In an attempt to stem the critical shortage of nurses in Jamaica, 35 nurses are now in the island from Cuba to begin working in the public health sector. According to the Ministry of Health, the nurses will be deployed to facilities across all four health regions. Health Minister Rudyard Spencer, in a release, said the batch of 35 represents a percentage of the total of 51 nurses who were recruited during a trip to Cuba by health ministry officials in June 2010.
Minister of Health Rudyard Spencer embraces Ana Iris, one of 35 Cuban nurses who arrived in the island Wednesday to take up various positions within the primary health care system, during a welcoming ceremony in the VIP Room at the Norman Manley International Airport in Kingston.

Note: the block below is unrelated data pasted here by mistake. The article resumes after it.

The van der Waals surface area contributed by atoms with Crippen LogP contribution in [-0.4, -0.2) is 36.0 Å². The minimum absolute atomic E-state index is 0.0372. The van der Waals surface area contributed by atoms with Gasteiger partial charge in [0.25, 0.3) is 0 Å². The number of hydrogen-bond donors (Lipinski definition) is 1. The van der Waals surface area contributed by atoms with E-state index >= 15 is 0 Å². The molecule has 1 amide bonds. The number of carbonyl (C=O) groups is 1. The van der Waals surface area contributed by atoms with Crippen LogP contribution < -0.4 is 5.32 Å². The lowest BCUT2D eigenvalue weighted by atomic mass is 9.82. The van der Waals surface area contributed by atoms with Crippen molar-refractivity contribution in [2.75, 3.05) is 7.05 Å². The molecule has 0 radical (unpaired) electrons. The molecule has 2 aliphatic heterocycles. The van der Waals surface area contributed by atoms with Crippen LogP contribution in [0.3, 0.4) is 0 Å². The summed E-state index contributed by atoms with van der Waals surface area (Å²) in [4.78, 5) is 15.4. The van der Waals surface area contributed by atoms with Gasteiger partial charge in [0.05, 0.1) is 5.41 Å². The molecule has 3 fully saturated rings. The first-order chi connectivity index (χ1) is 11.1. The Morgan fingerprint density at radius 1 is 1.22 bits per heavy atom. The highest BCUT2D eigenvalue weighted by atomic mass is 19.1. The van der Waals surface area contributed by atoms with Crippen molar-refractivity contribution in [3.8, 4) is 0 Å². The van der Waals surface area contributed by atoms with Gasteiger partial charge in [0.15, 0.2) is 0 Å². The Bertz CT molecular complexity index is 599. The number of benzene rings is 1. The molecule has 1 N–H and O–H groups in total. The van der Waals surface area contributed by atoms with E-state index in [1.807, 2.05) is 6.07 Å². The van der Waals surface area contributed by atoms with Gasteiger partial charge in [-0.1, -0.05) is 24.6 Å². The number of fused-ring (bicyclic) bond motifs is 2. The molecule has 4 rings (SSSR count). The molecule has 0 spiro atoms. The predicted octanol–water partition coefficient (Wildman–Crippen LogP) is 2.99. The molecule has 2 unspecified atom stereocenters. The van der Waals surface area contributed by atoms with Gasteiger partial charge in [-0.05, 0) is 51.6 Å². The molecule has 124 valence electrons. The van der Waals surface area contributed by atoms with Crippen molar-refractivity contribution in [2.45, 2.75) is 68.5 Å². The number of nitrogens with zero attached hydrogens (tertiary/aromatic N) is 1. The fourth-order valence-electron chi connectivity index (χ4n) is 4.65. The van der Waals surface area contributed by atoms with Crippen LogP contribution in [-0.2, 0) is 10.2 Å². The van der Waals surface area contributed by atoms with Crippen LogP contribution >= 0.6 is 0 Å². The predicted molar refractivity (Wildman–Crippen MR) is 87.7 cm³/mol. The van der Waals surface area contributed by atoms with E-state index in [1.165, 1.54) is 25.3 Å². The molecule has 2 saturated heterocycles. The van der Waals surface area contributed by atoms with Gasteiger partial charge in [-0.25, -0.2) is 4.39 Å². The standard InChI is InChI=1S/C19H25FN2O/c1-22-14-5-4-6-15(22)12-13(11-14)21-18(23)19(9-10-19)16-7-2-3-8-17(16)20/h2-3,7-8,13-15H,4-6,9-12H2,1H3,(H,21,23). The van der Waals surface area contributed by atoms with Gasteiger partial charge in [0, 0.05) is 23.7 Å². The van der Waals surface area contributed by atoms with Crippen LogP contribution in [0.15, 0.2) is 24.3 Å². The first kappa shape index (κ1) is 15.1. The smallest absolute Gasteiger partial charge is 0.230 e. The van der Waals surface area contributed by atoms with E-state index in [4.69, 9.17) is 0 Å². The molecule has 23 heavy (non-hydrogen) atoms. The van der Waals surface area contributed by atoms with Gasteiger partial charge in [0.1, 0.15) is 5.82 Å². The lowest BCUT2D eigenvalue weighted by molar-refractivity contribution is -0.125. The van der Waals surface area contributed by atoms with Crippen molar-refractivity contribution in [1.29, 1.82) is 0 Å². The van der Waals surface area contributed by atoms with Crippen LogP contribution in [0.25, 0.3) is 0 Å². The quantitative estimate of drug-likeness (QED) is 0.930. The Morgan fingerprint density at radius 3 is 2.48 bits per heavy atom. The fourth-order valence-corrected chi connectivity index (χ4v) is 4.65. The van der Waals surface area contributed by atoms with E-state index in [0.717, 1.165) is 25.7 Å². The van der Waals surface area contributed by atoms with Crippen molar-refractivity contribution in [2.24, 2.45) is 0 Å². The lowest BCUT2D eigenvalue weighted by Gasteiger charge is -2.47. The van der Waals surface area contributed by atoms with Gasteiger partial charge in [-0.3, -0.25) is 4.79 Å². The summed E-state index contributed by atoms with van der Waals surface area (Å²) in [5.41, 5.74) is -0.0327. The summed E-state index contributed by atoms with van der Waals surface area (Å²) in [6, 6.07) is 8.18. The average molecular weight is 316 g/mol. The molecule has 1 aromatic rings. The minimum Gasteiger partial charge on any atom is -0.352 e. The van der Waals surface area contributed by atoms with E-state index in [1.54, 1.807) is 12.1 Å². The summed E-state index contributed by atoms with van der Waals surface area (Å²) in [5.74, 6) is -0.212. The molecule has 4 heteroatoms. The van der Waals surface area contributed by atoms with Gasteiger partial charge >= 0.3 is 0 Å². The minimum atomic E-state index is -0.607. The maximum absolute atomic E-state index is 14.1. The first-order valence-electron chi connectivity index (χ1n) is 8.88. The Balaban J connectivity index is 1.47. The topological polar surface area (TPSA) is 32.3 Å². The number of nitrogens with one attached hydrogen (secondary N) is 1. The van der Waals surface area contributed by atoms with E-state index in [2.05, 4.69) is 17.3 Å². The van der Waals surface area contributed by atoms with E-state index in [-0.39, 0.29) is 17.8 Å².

The remaining number is expected to arrive in the island in about three months.
"The Government of Jamaica entered into a bilateral agreement with the government of Cuba to train and supply critical health workers for the local sector. We signed two agreements in July 2009, one which led to the development of the Eye Care Centre located at St Joseph's Hospital and the other which would see health specialists from Cuba supporting our public health-care system," Spencer said.The 35 nurses include operating-theatre nurses, ophthalmology, pediatrics, neonatal, intensive care nurses and 15 to be deployed in primary health care. Spencer said that in going forward, the ministry was interested in attracting other health workers from Cuba, including physicians, biomedical engineers, biomedical technicians, other technicians such as a/c refrigeration and electro-mechanical, paramedicals, nurse educators, dental mechanical engineers and dental nurses.
The current bilateral agreement comes to an end in July 2011. According to the findings of a report published last year by the World Bank for Latin America and the Caribbean Region, at least three out of every four nurses trained in Jamaica have migrated to developed countries, including the United States, the United Kingdom and Canada.